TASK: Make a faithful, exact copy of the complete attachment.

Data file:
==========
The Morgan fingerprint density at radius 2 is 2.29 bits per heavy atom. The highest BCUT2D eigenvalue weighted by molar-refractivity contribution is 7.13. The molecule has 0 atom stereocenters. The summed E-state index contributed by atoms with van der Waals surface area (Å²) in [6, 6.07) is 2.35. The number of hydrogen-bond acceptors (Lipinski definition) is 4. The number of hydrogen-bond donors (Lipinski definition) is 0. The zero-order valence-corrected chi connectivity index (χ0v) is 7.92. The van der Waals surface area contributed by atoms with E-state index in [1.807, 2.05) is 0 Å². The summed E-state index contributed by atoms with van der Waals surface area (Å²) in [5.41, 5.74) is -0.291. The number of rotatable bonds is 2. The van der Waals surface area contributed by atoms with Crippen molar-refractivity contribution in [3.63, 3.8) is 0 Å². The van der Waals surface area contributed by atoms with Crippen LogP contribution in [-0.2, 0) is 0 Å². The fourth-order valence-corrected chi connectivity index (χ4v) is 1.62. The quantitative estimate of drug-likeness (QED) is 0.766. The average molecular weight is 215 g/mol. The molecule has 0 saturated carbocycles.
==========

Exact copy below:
The Morgan fingerprint density at radius 2 is 2.29 bits per heavy atom. The highest BCUT2D eigenvalue weighted by molar-refractivity contribution is 7.13. The molecule has 0 atom stereocenters. The summed E-state index contributed by atoms with van der Waals surface area (Å²) in [6, 6.07) is 2.35. The number of hydrogen-bond acceptors (Lipinski definition) is 4. The number of hydrogen-bond donors (Lipinski definition) is 0. The zero-order valence-corrected chi connectivity index (χ0v) is 7.92. The van der Waals surface area contributed by atoms with E-state index in [1.807, 2.05) is 0 Å². The summed E-state index contributed by atoms with van der Waals surface area (Å²) in [5.41, 5.74) is -0.291. The number of rotatable bonds is 2. The van der Waals surface area contributed by atoms with Crippen molar-refractivity contribution in [3.63, 3.8) is 0 Å². The van der Waals surface area contributed by atoms with Crippen LogP contribution in [-0.2, 0) is 0 Å². The fourth-order valence-corrected chi connectivity index (χ4v) is 1.62. The quantitative estimate of drug-likeness (QED) is 0.766. The average molecular weight is 215 g/mol. The molecule has 0 saturated carbocycles.